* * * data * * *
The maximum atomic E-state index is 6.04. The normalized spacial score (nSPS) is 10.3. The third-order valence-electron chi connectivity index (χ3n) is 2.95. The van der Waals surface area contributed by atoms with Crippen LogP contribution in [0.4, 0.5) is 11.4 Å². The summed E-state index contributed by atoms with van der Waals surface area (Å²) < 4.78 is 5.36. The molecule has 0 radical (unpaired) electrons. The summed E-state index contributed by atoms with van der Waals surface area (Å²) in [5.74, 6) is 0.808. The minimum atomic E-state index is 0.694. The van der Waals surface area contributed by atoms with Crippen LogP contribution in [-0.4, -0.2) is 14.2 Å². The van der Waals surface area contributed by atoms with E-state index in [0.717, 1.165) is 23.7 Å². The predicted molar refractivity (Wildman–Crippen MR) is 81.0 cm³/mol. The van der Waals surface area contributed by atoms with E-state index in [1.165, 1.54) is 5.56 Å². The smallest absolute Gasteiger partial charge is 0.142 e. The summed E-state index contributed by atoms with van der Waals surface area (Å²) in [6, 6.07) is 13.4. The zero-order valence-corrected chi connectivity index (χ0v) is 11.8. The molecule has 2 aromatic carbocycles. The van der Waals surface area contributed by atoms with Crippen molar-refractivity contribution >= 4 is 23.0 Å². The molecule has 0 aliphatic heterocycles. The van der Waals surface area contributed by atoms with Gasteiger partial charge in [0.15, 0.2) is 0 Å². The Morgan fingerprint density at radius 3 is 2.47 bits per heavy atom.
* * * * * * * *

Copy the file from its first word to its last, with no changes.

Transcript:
The maximum atomic E-state index is 6.04. The normalized spacial score (nSPS) is 10.3. The third-order valence-electron chi connectivity index (χ3n) is 2.95. The van der Waals surface area contributed by atoms with Crippen LogP contribution in [0.4, 0.5) is 11.4 Å². The summed E-state index contributed by atoms with van der Waals surface area (Å²) < 4.78 is 5.36. The molecule has 0 radical (unpaired) electrons. The summed E-state index contributed by atoms with van der Waals surface area (Å²) in [5.74, 6) is 0.808. The minimum atomic E-state index is 0.694. The van der Waals surface area contributed by atoms with Crippen LogP contribution in [-0.4, -0.2) is 14.2 Å². The van der Waals surface area contributed by atoms with E-state index in [0.717, 1.165) is 23.7 Å². The predicted molar refractivity (Wildman–Crippen MR) is 81.0 cm³/mol. The van der Waals surface area contributed by atoms with E-state index in [1.165, 1.54) is 5.56 Å². The smallest absolute Gasteiger partial charge is 0.142 e. The summed E-state index contributed by atoms with van der Waals surface area (Å²) in [6, 6.07) is 13.4. The zero-order valence-corrected chi connectivity index (χ0v) is 11.8. The molecule has 2 aromatic carbocycles. The van der Waals surface area contributed by atoms with Crippen molar-refractivity contribution >= 4 is 23.0 Å². The molecule has 0 aliphatic heterocycles. The van der Waals surface area contributed by atoms with Gasteiger partial charge in [0.15, 0.2) is 0 Å². The Morgan fingerprint density at radius 3 is 2.47 bits per heavy atom.